Reading the recent Fortune article "Happiness is a Warm iPod" I was struck with the realization about the future of all music, not just the bands the author calls "luddites."
The Beatles held out against the sale of their music online (not to mention waging war on Apple Computer), as have AC/DC, Garth Brooks, and Led Zeppelin. The 'Luddites' comprise those three plus the Beatles, and NPD Group estimates that there are 32 million illegal downloads of those artists alone each year). Right now I'm listening to "The Immigrant Song" on my iPod- who profits from that (besides, er, me)?
No one, really- though perhaps I'll buy the 2002 Led Zeppelin DVD release for myself as a holiday gift- the DVD version has a performance of "In My Time of Dying" which comes with extra face-meltingness. Which leads me to ask: what will kill piracy?
Havocscope quotes estimates that globally, 20 billion songs were illegally downloaded in 2005. Turns out, that data comes from the International Federation of the Phonographic Industry - but let's not worry about whether it's inflated.
|Downloads - tracks and track equivalents (2005, in millions)|
|US, UK, and Japan Legal||Global Illegal||Legal As % of total|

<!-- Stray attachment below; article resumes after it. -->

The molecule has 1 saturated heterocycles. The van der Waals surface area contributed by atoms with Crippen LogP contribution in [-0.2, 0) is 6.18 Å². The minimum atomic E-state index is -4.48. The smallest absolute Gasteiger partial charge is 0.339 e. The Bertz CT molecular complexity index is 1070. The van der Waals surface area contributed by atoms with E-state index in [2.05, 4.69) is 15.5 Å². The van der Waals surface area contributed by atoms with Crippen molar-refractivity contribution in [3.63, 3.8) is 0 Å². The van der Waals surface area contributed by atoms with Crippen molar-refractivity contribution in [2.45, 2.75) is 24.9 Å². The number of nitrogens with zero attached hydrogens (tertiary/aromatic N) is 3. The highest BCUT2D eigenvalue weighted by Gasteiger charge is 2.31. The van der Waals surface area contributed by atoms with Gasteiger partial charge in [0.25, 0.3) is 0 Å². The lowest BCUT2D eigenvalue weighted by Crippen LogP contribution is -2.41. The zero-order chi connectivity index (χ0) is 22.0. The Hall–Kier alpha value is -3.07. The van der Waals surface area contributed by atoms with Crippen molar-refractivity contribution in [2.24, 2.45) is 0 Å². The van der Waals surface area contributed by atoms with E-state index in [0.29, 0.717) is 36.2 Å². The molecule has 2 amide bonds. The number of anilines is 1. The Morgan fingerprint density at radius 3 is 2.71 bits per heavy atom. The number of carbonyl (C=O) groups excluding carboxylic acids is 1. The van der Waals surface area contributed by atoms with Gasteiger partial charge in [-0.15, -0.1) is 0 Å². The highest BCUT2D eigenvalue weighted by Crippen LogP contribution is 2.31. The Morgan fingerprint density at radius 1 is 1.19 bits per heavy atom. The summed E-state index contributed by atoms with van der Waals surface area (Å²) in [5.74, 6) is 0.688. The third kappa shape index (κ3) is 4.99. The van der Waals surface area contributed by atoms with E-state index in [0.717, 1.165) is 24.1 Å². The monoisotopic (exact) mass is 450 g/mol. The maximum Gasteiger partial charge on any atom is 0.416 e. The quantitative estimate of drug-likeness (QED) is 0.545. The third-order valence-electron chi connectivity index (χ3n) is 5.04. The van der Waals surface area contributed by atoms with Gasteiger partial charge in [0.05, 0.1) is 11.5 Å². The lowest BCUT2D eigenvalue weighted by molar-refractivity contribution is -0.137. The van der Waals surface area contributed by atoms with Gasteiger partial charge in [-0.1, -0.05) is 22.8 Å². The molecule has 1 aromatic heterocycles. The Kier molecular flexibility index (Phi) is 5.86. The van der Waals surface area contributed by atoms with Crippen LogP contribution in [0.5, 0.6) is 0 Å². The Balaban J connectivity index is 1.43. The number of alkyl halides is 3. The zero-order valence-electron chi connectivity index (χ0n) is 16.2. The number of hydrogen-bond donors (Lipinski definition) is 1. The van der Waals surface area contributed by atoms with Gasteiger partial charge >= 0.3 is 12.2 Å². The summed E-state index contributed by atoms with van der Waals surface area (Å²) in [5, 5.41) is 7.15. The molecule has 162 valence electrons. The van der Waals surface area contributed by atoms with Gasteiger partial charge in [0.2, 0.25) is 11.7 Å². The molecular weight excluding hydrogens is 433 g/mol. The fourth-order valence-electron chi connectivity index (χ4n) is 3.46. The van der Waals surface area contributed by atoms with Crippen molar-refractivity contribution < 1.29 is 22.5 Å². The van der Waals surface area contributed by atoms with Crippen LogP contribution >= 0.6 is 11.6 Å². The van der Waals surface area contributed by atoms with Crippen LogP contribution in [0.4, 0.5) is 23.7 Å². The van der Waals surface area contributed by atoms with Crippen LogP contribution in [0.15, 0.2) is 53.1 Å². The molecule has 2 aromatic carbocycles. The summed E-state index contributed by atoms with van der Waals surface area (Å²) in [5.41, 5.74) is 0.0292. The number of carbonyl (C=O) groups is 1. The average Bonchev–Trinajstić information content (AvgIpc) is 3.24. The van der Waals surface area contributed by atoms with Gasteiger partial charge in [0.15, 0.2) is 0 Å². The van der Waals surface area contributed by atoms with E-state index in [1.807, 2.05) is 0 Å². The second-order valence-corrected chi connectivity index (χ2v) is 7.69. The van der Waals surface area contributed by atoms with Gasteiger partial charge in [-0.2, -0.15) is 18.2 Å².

Where is the service that's going to make up that difference in demand and behavior? My 8GB iPod Nano can hold about 2,000 songs- there is no way I could afford to fill it at $0.99 per track. I'm in the target demographic of 18-34 year olds with lots of disposable income and no family to support- if I don't have the money, who does?
So maybe the 20bn global downloads is skewed by heavy use by only a few people. Fine. But it averages out to 3 illegal downloads for every person on the planet last year. And think of how many of those people got iPods this year.
Information wants to be free, they say, and the war on piracy amounts to an arms race between piracy networks/the Dark Net on the one hand, and lawsuits and p2p interdiction efforts on the other hand. There is no clear winner- for every Trace Buster there will be a Trace Buster Buster [imdb].
Piracy will always exist alongside legitimate content.